How to Run Your Own Race


“Stay in your own lane.” I repeat this quote to myself often these days, as a reminder to keep my proverbial head down and focus on my own life, rather than rubbernecking somebody else’s. While a lot has changed in the two years since I first published this post, the veracity of living your own life remains the same. 

“To be beautiful means to be yourself.” 

― Thich Nhat Hanh

About three years ago, I was talking to a friend about training for a half marathon. “I would really love to finally run a sub-two (13.1 miles in under 2 hours),” I told him, “like [our other running friends.] But I’m just so slow!” “You have to run your own race,” he told me.

Those words have stuck with me, probably because I struggle mightily with comparisons. I know, intellectually, that comparing yourself to others is the root of poor self-esteem. We all start at different places in life, and that if we compare one part of our life with someone else’s, we should compare every part of our life.
I know this. And yet…Here are five ways to stop the FOMO and stay in your own lane with your financial management and goals. No one else can live your life! Click through for the entire post! via @lauriethreeyear #stayinyourlane #noFOMO #lifetips #financialinspiration #knowthyself

The struggle is real. I constantly have to remind myself that this is my life. That I am happy (and honestly, getting happier). Every year, Mr. ThreeYear and I get better at making the choices that are right for us. We have become conscious consumers.

By and large, we spend money on things that make us happy and don’t waste money on things that don’t. We’re comfortable with the fact that our grocery budget is larger than other families. We love ceviche and have it every Saturday. But we care nothing about clothes and just don’t buy them.

We have a wonderful life with a comfortable house, good jobs, good schools for our kids, and the ability to live below our means and build net worth.  We have a plan for more freedom in three years, freedom that will allow us to live in any number of amazing countries all over the world.

And yet…

Every once in awhile, the green-eyed monster comes out from under the bed and bites. It happens when I’m scrolling through Facebook, looking at the friend of a friend of a friend’s Jimmy Choos (I don’t even wear heels. And yet…).

It comes out when I look at a friend’s book being published and her interview with CNN. I forget about the hours, months, and days of invisible and unrecognized work she’s put in and just see the result. “She’s so successful! What have I done with my life?”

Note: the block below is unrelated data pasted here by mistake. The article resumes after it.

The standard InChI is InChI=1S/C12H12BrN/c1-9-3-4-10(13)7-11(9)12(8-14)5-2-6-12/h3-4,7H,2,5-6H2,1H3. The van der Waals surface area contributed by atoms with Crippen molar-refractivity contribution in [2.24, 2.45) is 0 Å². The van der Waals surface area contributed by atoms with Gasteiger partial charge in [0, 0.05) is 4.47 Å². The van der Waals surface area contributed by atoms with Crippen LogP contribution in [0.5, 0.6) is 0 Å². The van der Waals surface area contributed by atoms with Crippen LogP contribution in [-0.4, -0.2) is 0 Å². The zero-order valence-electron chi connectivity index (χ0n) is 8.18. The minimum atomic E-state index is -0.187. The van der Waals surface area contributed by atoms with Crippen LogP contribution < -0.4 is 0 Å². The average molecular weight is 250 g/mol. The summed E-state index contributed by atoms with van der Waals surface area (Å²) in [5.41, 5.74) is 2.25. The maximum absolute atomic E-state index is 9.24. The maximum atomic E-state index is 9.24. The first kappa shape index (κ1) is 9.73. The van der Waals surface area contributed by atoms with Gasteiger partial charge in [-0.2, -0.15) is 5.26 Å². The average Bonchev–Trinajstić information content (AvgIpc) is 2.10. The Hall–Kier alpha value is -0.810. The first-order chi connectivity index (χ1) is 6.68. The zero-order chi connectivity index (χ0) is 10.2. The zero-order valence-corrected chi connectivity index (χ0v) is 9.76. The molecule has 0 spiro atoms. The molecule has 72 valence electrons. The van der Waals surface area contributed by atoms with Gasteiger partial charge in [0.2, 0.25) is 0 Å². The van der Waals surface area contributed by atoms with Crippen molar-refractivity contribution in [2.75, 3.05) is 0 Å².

These thoughts can freeze you. They can paralyze you, making it impossible to move forward and achieve your own goals (why should I bother writing? How can I possibly add a new and authentic voice to the PF space?).

But they’re also lies.

The truth is, my life history has shown, over and over again, that steady and persistent progress toward my goals has pushed me over almost any speed bump life has thrown my way. It’s hard to see progress at a micro level, but if I look back over time, I can see the remarkable progress we’ve made on our financial and life goals.

When I do have “keeping up with the Joneses” thoughts, I’ve learned to have a stern talk with myself. I have to remind myself of the full reality of the shiny happy person’s situation: “She worked for months in obscurity before that book was published. She had to spend hours away from her family and young kids to get it finished.” Or, “Every $500 we save will be worth almost double in ten years. Are shoes worth a grand? Do I really want to trade financial independence for Manolos?”

These guys.

So how do I work to live a life that is freer and freer from comparisons and more and more fulfilling? I still struggle with it, quite a bit. But here are some things I’ve learned over the past few years to compare a little less than I used to:

1. Know thyself.

I have always been a comparer. I am a bit of a chameleon, always seeking to fit in to new spaces (I even adjust my accent. You should hear my Chilean Spanish). I know that this is my Achilles heel. So I’ve developed the inner dialogue to help stop myself from destructive comparisons when they start. I also know they’re part of being human. So I read what others have written on this topic (like this excellent post by Joshua Becker) and remind myself I’m not alone in comparing my life.

2. Define your values.